Press release issued 17 June 2009
As part of the University’s ongoing centenary celebrations, the University’s museum and archive collections have selected 100 gems to showcase in an online virtual exhibition entitled the Cabinet of Curiosities.
Highlights include the skeleton of Daniel, the first gorilla to be successfully raised in captivity in Great Britain; the silver trowel used by Winston Churchill to lay the foundation stone for Engineering in 1951 (pictured right); the gloves (signed) that Laurence Olivier wore in the original production of The Entertainer; Isambard Kingdom Brunel’s notebooks; and rare plants from the Botanic Garden.
Each exhibit is accompanied by text that tells the story of its acquisition, identity, history or use.
The exhibition gets its name from early incarnations of what we now call museums. Initially created in the sixteenth century by wealthy aristocrats, cabinets of curiosities were rooms crammed full of collected specimens of natural history, artworks, antiquities and other historical artefacts. They were both sources of inspiration and wonder, and important resources for academic research.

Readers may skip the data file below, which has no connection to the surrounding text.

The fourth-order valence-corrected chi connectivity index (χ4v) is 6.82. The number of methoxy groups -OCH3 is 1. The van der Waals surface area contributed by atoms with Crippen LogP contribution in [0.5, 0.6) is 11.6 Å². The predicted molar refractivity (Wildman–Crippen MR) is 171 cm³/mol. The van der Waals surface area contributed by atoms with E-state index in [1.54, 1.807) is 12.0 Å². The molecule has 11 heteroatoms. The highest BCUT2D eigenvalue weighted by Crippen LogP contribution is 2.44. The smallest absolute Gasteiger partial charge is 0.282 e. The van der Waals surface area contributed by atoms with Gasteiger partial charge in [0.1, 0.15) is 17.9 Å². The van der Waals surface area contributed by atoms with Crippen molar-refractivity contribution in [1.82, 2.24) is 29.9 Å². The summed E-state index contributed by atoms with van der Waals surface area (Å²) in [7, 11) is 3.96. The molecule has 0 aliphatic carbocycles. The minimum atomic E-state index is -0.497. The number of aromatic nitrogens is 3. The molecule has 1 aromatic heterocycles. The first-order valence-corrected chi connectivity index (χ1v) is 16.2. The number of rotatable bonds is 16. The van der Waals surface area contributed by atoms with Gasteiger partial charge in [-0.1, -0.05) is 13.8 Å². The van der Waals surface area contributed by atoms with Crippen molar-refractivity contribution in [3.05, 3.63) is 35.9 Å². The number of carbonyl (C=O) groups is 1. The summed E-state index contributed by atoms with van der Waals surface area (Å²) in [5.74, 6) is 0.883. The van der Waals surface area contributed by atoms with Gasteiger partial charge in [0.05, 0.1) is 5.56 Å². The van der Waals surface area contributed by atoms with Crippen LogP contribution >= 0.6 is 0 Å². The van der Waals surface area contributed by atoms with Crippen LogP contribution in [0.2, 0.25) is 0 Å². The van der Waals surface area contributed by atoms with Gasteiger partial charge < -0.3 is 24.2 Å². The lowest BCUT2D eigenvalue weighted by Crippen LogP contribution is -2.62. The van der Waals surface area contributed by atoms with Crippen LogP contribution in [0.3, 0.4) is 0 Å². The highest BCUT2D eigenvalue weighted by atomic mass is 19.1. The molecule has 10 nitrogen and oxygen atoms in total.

Unknown to many, the University has two registered museums (Geology and the Theatre Collection), a Botanic Garden, archives of international significance, and a wealth of artefacts, artwork and other objects, all housed in collections around the University.
The collections participating in the Cabinet of Curiosities include:
Some of the collections are open to the public, and a further selection will be accessible on Doors Open Day on Saturday 12 September 2009.
In the meantime, venture inside the Cabinet of Curiosities.
Please contact Dara O'Hare for further information.
Photograph of Vivien Leigh from the John Vickers Photographic Archive
Image by Theatre Collection
The tools used by Churchill to lay the foundation stone of the Engineering Building in 1951
Image by Jamie Carstairs, Special Collections
A sacred lotus, one of 15 varieties on display in the Botanic Garden
Image by Botanic Garden